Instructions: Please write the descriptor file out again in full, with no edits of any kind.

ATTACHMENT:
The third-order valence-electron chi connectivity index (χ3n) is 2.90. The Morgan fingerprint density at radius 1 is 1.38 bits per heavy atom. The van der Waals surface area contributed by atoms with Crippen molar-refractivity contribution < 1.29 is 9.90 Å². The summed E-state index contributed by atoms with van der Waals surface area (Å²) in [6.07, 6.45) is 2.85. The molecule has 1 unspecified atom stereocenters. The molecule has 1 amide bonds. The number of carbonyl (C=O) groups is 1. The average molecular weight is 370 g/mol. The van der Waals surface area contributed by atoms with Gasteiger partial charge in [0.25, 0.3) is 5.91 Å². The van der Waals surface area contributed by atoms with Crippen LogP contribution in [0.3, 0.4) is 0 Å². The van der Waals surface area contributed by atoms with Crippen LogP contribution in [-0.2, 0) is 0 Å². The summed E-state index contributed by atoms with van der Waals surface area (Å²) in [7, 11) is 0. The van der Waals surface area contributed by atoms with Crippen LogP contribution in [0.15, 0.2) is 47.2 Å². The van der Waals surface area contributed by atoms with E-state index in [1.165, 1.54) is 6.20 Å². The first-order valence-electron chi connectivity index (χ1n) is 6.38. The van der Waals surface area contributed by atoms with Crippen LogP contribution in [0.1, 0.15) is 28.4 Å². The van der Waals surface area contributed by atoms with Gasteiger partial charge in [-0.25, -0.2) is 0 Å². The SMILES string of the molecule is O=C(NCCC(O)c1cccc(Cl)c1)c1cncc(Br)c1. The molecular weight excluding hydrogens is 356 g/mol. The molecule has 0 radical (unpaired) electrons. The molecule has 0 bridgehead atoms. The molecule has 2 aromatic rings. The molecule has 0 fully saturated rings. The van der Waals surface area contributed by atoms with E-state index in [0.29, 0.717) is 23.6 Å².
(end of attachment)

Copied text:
The third-order valence-electron chi connectivity index (χ3n) is 2.90. The Morgan fingerprint density at radius 1 is 1.38 bits per heavy atom. The van der Waals surface area contributed by atoms with Crippen molar-refractivity contribution < 1.29 is 9.90 Å². The summed E-state index contributed by atoms with van der Waals surface area (Å²) in [6.07, 6.45) is 2.85. The molecule has 1 unspecified atom stereocenters. The molecule has 1 amide bonds. The number of carbonyl (C=O) groups is 1. The average molecular weight is 370 g/mol. The van der Waals surface area contributed by atoms with Gasteiger partial charge in [0.25, 0.3) is 5.91 Å². The van der Waals surface area contributed by atoms with Crippen LogP contribution in [0.3, 0.4) is 0 Å². The van der Waals surface area contributed by atoms with Crippen LogP contribution in [-0.2, 0) is 0 Å². The summed E-state index contributed by atoms with van der Waals surface area (Å²) in [7, 11) is 0. The van der Waals surface area contributed by atoms with Crippen LogP contribution in [0.15, 0.2) is 47.2 Å². The van der Waals surface area contributed by atoms with E-state index in [1.165, 1.54) is 6.20 Å². The first-order valence-electron chi connectivity index (χ1n) is 6.38. The van der Waals surface area contributed by atoms with Crippen LogP contribution in [0.1, 0.15) is 28.4 Å². The van der Waals surface area contributed by atoms with Gasteiger partial charge in [-0.25, -0.2) is 0 Å². The SMILES string of the molecule is O=C(NCCC(O)c1cccc(Cl)c1)c1cncc(Br)c1. The molecular weight excluding hydrogens is 356 g/mol. The molecule has 0 radical (unpaired) electrons. The molecule has 0 bridgehead atoms. The molecule has 2 aromatic rings. The molecule has 0 fully saturated rings. The van der Waals surface area contributed by atoms with E-state index in [0.29, 0.717) is 23.6 Å².